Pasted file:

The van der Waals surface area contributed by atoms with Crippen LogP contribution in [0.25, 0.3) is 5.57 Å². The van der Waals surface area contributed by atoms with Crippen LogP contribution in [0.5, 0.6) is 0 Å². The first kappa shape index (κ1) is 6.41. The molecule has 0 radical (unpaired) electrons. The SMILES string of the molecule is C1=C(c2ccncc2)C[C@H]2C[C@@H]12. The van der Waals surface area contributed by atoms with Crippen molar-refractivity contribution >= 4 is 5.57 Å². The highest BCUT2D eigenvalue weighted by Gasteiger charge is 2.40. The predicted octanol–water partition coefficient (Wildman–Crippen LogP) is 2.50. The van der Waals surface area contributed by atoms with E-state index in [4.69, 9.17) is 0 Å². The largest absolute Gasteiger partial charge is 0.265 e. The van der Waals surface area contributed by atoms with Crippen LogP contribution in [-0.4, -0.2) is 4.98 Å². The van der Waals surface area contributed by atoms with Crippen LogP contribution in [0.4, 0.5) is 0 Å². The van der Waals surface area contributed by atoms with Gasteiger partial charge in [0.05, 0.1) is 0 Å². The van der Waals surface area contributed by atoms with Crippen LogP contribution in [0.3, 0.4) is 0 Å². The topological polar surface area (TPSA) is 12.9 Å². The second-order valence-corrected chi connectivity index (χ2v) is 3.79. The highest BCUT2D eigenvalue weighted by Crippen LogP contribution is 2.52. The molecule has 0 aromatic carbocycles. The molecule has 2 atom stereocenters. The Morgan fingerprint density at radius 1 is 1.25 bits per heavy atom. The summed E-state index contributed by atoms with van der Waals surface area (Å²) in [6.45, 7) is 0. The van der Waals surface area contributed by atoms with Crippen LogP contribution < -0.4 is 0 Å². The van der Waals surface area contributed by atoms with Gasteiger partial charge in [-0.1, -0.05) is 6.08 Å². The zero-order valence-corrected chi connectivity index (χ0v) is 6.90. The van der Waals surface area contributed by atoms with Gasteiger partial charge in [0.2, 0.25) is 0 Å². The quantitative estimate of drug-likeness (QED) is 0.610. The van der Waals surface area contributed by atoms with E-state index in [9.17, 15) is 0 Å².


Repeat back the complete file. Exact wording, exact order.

The van der Waals surface area contributed by atoms with Crippen LogP contribution in [0.25, 0.3) is 5.57 Å². The van der Waals surface area contributed by atoms with Crippen LogP contribution in [0.5, 0.6) is 0 Å². The first kappa shape index (κ1) is 6.41. The molecule has 0 radical (unpaired) electrons. The SMILES string of the molecule is C1=C(c2ccncc2)C[C@H]2C[C@@H]12. The van der Waals surface area contributed by atoms with Crippen molar-refractivity contribution >= 4 is 5.57 Å². The highest BCUT2D eigenvalue weighted by Gasteiger charge is 2.40. The predicted octanol–water partition coefficient (Wildman–Crippen LogP) is 2.50. The van der Waals surface area contributed by atoms with E-state index in [4.69, 9.17) is 0 Å². The largest absolute Gasteiger partial charge is 0.265 e. The van der Waals surface area contributed by atoms with Crippen LogP contribution in [-0.4, -0.2) is 4.98 Å². The van der Waals surface area contributed by atoms with Crippen LogP contribution in [0.4, 0.5) is 0 Å². The van der Waals surface area contributed by atoms with Gasteiger partial charge in [0.05, 0.1) is 0 Å². The van der Waals surface area contributed by atoms with Crippen LogP contribution in [0.3, 0.4) is 0 Å². The topological polar surface area (TPSA) is 12.9 Å². The second-order valence-corrected chi connectivity index (χ2v) is 3.79. The highest BCUT2D eigenvalue weighted by Crippen LogP contribution is 2.52. The molecule has 0 aromatic carbocycles. The molecule has 2 atom stereocenters. The Morgan fingerprint density at radius 1 is 1.25 bits per heavy atom. The summed E-state index contributed by atoms with van der Waals surface area (Å²) in [6.45, 7) is 0. The van der Waals surface area contributed by atoms with Crippen LogP contribution < -0.4 is 0 Å². The van der Waals surface area contributed by atoms with Gasteiger partial charge in [-0.1, -0.05) is 6.08 Å². The zero-order valence-corrected chi connectivity index (χ0v) is 6.90. The van der Waals surface area contributed by atoms with Gasteiger partial charge in [0.2, 0.25) is 0 Å². The quantitative estimate of drug-likeness (QED) is 0.610. The van der Waals surface area contributed by atoms with E-state index in [9.17, 15) is 0 Å².